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R J. Boykin, Jr. - Cameron Herald, (Texas) Thur., 1 June 1882
Posted by: Sherry Wilkinson (ID *****6795) Date: February 19, 2008 at 20:14:14
  of 1547

No kin, just sharing some research.

Actual scanned images of this newspaper clipping on-line at



Cameron Herald, Thur., 1 June 1882

[NOTE: The following is a very lengthy article and the following is an abstract.]

Last Saturday morning when Judge Collard asked R J. Boykin, Jr., “if he had anything to say why sentence should not be pronounced upon him,” he rose and responded with the following:

I am asked by your Honor, “if I have anything to say why sentence should not be pronounced upon me.” I feel that I have nothing to say that would alter your Honor’s determination to impose the sentence in accordance with the verdict of the jury that has convicted me. The terms, the rules, and the technicalities of the law have been complied with.

I do here solemnly say that I have been convicted unjustly. I do say that I never had any unfriendly feelings for William Broadnax before the commencement of the unfortunate difficulty, which cost him his life and me my liberty. I do say that I never intentionally provoked the quarrel; nor had Broadnax the right to think so. And I do say that after it begun, I abandoned it in good faith and would never have been troubled, if he had not called me back by words, which I would rather die than submit to without notice or reply. When I retorted back to his vile and infamous epithets, then he threw the glass, which I tried to stop, and when I believed he meant to kill me if he could, I shot him.

I never put my hand in my hip pocket till after coming back when he raised the glass. He started to raise a bottle at me before Mangum asked me to stop the fuss and it was then that I said, “if you hit me with that, I will shoot you.”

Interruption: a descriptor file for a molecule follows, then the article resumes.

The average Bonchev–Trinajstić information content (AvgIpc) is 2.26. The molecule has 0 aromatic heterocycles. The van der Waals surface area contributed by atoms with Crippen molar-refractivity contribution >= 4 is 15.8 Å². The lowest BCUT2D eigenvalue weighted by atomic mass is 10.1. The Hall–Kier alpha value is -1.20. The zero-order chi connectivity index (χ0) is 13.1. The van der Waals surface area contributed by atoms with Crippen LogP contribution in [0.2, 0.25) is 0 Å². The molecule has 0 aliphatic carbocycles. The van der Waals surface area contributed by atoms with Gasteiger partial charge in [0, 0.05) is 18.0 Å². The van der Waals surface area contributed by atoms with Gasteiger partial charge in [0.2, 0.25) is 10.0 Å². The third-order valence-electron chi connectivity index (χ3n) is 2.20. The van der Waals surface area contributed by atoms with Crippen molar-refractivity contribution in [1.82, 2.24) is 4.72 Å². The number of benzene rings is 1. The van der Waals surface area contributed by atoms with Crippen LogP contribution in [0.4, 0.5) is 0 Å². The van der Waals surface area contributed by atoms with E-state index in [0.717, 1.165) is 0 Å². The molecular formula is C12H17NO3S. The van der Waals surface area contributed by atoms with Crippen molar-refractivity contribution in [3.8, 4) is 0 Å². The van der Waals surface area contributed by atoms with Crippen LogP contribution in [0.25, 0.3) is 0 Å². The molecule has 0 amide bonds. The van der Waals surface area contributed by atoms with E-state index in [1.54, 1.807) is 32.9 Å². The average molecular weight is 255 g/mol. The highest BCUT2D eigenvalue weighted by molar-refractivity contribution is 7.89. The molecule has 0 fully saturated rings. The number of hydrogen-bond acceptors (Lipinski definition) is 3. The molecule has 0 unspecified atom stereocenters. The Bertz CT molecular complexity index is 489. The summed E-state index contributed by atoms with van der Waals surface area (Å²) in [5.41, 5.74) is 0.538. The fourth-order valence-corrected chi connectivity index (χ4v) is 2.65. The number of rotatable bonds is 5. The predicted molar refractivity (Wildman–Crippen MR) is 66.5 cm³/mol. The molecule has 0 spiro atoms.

I will swear before my Maker that I never heard Broadnax say “Go away I want no fuss,” or anything like it, and I don’t believe he said it. I will swear that I never said, “I don’t like you, Bill Broadnax.”

Steve Stewart, Jim Hefley and John Hefley may have heard rumors or talk just after, that these things were said, for that agreed with the general feeling and belief, and they may have come t believe them, as they were friends of Broadnax and did not like me. But I do say they were never said in that difficulty.

My father [no name given] was sick in bed at the time. My enemies had it all their own way and my own friends were afraid to speak.

Falsehood got fastened at the start, and that side has convicted me. Old Mr. Durand has come near telling the correct tale than anybody else.

And I also here say that I never struck Broadnax with my hand, but I jumped forward and tried to clutch his arm as he raised the glass.

I here say that I believe the jury that convicted me have acted honestly and I have no ill will against them, but I do believe that the common notion and the general prejudice, entered into their deliberations, like the air they breath enters their bodies and inclined them to believe the state’s side in preference to mine.

The most honest men are unconsciously governed by their prejudices and the most hones juries sometimes decide against the weight of the evidence. I believe it would be almost as hard for the people of Milam county to rid themselves of the idea of my guilt as it would be for the Christian to deny his Bible.

I shall bear my punishment without complaint and fell more suffering on account of the plain and sorrow I give those so near and dear to me than on my own account.

My noble and devoted father [no name given] I can never repay but will try in future to behave like a man and hope yet I may be a man not altogether unworthy.

To Mr. Breeding, Judge Broaddus and above all, my faithful, zealous and eloquent advocate, Mr. Homan, I give my heartfelt thanks. And in the dreary and lonely solitude of my cell it will be the greatest pleasure and solace to remember the few kind friends who have stood by me in my trial and those who have persecuted me, amongst whom are some I had vainly imagined would be my friends, I shall try to forget.

To your Honor on the bench and to the people of Milam county, I bid a final farewell; and I hope that time may come when your Honor and the people may realize that I “have been sinned against as well as sinning.” I am done.

The judge then proceeded to pronounce the sentence, which was 20-years in the penitentiary.



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